Today I said good bye to my girl, Tess. We had two and half sweet years together, but they were two and a half years of pain and discomfort for her and anguish for me. Last week I made the difficult decision to end her life before she got to the point of complete agony. Some have told me it was the brave thing to do, I just know that hard as it was for me, it was right.
Tess came to me at age 16 with a long history of hard labor behind her. In her 19 years she was a rodeo horse, a pack horse, a dude horse, and my horse. For me, she was my very first horse after over 40 years of wishing and dreaming of having one. For me, she was my girl...the only other girl on Three Boys Farm. She was sweet and calm and expressive. She'd say hi to me every morning when I came down to feed her her breakfast. She'd rub my arm with her lip when I massaged her back. She'd blow warm air onto my face when she sniffed at me to say hello.
I could tell you the whole long story about what was wrong with her and how these past two and a half years were mostly spent in search of the treatment that would heal her poor feet. But it's technical and honestly, I don't have the energy to do it. What I want to tell you is that having her in my life was a blessing and I am only regretful that she had to live so long with so much pain.
Tess tolerated the donkeys, but she loved our old guy Weed, our gentleman border horse who came to live with us two winters ago specifically to keep each other company. They fell in love over a fence and spent the last two years like an old married couple. Every evening I'd let him out of his side pasture (where he was fed his high calorie diet) and he'd romp into the main pasture (where she'd eat her low carb diet), go straight to his girl and usher her into the barn shed for the evening. "Go home, Woman," you could practically hear him say. They were both chestnut quarter horses (though she was a papered Appaloosa...however without any spots!) and they looked like bookends. He would move her around the pasture whenever he wanted...go here, go there...he was her boss.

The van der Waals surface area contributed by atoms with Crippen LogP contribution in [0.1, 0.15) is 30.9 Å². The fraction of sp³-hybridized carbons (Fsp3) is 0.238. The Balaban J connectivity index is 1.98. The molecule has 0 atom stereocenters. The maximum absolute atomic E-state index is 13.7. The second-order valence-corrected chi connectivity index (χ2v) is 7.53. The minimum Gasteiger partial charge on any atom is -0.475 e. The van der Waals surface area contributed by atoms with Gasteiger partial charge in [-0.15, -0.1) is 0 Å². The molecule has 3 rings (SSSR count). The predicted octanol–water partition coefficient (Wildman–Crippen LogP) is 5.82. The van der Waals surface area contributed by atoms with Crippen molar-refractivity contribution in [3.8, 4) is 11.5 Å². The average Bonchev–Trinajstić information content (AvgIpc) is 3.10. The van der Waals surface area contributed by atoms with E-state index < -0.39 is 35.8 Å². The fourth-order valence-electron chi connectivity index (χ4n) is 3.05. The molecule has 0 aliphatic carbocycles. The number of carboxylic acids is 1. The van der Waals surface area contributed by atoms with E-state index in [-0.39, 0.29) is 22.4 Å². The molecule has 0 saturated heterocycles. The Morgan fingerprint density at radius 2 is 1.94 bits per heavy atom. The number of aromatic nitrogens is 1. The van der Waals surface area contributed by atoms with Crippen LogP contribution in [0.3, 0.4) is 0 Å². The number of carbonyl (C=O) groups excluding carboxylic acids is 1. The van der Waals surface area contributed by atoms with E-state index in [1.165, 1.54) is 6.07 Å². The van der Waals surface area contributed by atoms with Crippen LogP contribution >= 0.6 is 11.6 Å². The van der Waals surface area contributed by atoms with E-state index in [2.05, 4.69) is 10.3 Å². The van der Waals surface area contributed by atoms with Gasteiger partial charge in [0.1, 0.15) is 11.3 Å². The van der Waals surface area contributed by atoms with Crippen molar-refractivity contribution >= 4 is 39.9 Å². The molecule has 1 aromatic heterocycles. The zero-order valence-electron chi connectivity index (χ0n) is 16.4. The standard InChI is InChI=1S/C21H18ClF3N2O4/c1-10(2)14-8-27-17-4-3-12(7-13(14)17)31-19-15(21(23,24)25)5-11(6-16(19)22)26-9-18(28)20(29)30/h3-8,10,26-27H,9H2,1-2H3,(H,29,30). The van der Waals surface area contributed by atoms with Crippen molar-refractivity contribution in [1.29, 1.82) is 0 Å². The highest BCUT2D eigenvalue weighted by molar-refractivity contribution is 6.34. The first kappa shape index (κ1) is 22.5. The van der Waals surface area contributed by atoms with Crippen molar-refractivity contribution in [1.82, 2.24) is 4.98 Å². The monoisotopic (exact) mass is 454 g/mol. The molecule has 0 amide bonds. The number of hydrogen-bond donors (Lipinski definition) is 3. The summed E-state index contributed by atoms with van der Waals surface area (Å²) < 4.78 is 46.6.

Tonight he walks the pasture calling and calling for her.
It breaks my heart to hear him.
We'll all adjust, Weed will adjust, but it will take time. Weed will remember the donkeys are there (he seems entertained by them) and will bond more, maybe even usher them into the shed, if they'll listen. I'll miss my girl every morning when I go out to feed and clean. I'll miss her whinny and her soft sweet hay smelling breath, her dark copper coat and her beautiful long tail that swept the ground. I'll miss seeing my horse, the one I always wanted, when I look out my window. But I'll be comforted in knowing it never got to the point where her feet hurt so much she couldn't get up. That is a good thing.
Tess earned her Pegasus wings. She worked so hard in her life and she endured a lot. Our two and half years together were a peaceful end to that life.
(A big thank you to Mark and Joanna for being right there with me at the end...and to all my friends and my sister, Mara, for checking in with me and making sure I was ok. I love you all!)